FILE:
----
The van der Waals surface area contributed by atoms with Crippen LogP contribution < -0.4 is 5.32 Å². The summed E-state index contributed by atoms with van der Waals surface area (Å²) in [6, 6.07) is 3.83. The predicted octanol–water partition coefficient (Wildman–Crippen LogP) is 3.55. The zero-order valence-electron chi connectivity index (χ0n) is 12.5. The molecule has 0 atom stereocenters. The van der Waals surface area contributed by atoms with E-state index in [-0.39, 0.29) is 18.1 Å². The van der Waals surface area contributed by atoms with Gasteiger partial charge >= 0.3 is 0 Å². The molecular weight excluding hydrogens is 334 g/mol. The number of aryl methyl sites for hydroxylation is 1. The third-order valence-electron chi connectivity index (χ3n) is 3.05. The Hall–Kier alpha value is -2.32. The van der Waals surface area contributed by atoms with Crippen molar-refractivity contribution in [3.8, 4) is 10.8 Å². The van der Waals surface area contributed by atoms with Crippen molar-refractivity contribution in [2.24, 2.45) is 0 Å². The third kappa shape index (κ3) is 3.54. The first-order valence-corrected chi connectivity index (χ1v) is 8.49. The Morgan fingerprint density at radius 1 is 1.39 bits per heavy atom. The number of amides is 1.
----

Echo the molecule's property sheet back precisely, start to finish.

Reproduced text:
The van der Waals surface area contributed by atoms with Crippen LogP contribution < -0.4 is 5.32 Å². The summed E-state index contributed by atoms with van der Waals surface area (Å²) in [6, 6.07) is 3.83. The predicted octanol–water partition coefficient (Wildman–Crippen LogP) is 3.55. The zero-order valence-electron chi connectivity index (χ0n) is 12.5. The molecule has 0 atom stereocenters. The van der Waals surface area contributed by atoms with E-state index in [-0.39, 0.29) is 18.1 Å². The van der Waals surface area contributed by atoms with Gasteiger partial charge >= 0.3 is 0 Å². The molecular weight excluding hydrogens is 334 g/mol. The number of aryl methyl sites for hydroxylation is 1. The third-order valence-electron chi connectivity index (χ3n) is 3.05. The Hall–Kier alpha value is -2.32. The van der Waals surface area contributed by atoms with Crippen molar-refractivity contribution in [3.8, 4) is 10.8 Å². The van der Waals surface area contributed by atoms with Crippen molar-refractivity contribution in [2.24, 2.45) is 0 Å². The third kappa shape index (κ3) is 3.54. The first-order valence-corrected chi connectivity index (χ1v) is 8.49. The Morgan fingerprint density at radius 1 is 1.39 bits per heavy atom. The number of amides is 1.